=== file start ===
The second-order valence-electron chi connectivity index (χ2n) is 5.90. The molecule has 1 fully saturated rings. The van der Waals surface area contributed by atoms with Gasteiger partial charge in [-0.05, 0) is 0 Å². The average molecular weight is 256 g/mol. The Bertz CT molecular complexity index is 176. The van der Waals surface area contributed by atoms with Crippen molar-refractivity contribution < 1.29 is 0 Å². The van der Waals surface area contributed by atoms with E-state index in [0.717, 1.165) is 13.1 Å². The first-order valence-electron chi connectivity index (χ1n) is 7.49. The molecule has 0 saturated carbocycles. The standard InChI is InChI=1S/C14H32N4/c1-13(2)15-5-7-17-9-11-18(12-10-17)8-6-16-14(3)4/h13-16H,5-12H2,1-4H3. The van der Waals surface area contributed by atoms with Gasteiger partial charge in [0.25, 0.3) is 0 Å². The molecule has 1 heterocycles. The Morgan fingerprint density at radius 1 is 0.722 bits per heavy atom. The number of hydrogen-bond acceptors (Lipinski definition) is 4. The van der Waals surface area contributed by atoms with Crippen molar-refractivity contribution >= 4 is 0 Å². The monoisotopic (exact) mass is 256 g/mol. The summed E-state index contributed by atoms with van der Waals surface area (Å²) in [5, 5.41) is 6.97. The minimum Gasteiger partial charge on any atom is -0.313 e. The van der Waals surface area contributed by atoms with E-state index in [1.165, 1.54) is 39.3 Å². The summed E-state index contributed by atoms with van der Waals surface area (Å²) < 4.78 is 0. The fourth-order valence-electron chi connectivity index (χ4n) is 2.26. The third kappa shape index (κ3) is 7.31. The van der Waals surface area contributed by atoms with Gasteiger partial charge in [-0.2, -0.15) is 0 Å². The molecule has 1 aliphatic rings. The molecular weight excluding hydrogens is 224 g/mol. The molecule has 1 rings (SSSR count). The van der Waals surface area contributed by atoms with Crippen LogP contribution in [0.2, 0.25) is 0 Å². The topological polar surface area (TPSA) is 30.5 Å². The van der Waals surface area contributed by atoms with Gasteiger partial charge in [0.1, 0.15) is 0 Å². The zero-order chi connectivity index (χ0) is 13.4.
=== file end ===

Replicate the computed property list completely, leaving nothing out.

The second-order valence-electron chi connectivity index (χ2n) is 5.90. The molecule has 1 fully saturated rings. The van der Waals surface area contributed by atoms with Gasteiger partial charge in [-0.05, 0) is 0 Å². The average molecular weight is 256 g/mol. The Bertz CT molecular complexity index is 176. The van der Waals surface area contributed by atoms with Crippen molar-refractivity contribution < 1.29 is 0 Å². The van der Waals surface area contributed by atoms with E-state index in [0.717, 1.165) is 13.1 Å². The first-order valence-electron chi connectivity index (χ1n) is 7.49. The molecule has 0 saturated carbocycles. The standard InChI is InChI=1S/C14H32N4/c1-13(2)15-5-7-17-9-11-18(12-10-17)8-6-16-14(3)4/h13-16H,5-12H2,1-4H3. The van der Waals surface area contributed by atoms with Gasteiger partial charge in [0.25, 0.3) is 0 Å². The molecule has 1 heterocycles. The Morgan fingerprint density at radius 1 is 0.722 bits per heavy atom. The number of hydrogen-bond acceptors (Lipinski definition) is 4. The van der Waals surface area contributed by atoms with Crippen molar-refractivity contribution >= 4 is 0 Å². The monoisotopic (exact) mass is 256 g/mol. The summed E-state index contributed by atoms with van der Waals surface area (Å²) in [5, 5.41) is 6.97. The minimum Gasteiger partial charge on any atom is -0.313 e. The van der Waals surface area contributed by atoms with E-state index in [1.165, 1.54) is 39.3 Å². The summed E-state index contributed by atoms with van der Waals surface area (Å²) < 4.78 is 0. The fourth-order valence-electron chi connectivity index (χ4n) is 2.26. The third kappa shape index (κ3) is 7.31. The van der Waals surface area contributed by atoms with Gasteiger partial charge in [-0.2, -0.15) is 0 Å². The molecule has 1 aliphatic rings. The molecular weight excluding hydrogens is 224 g/mol. The molecule has 1 rings (SSSR count). The van der Waals surface area contributed by atoms with Crippen LogP contribution in [0.2, 0.25) is 0 Å². The topological polar surface area (TPSA) is 30.5 Å². The van der Waals surface area contributed by atoms with Gasteiger partial charge in [0.1, 0.15) is 0 Å². The zero-order chi connectivity index (χ0) is 13.4.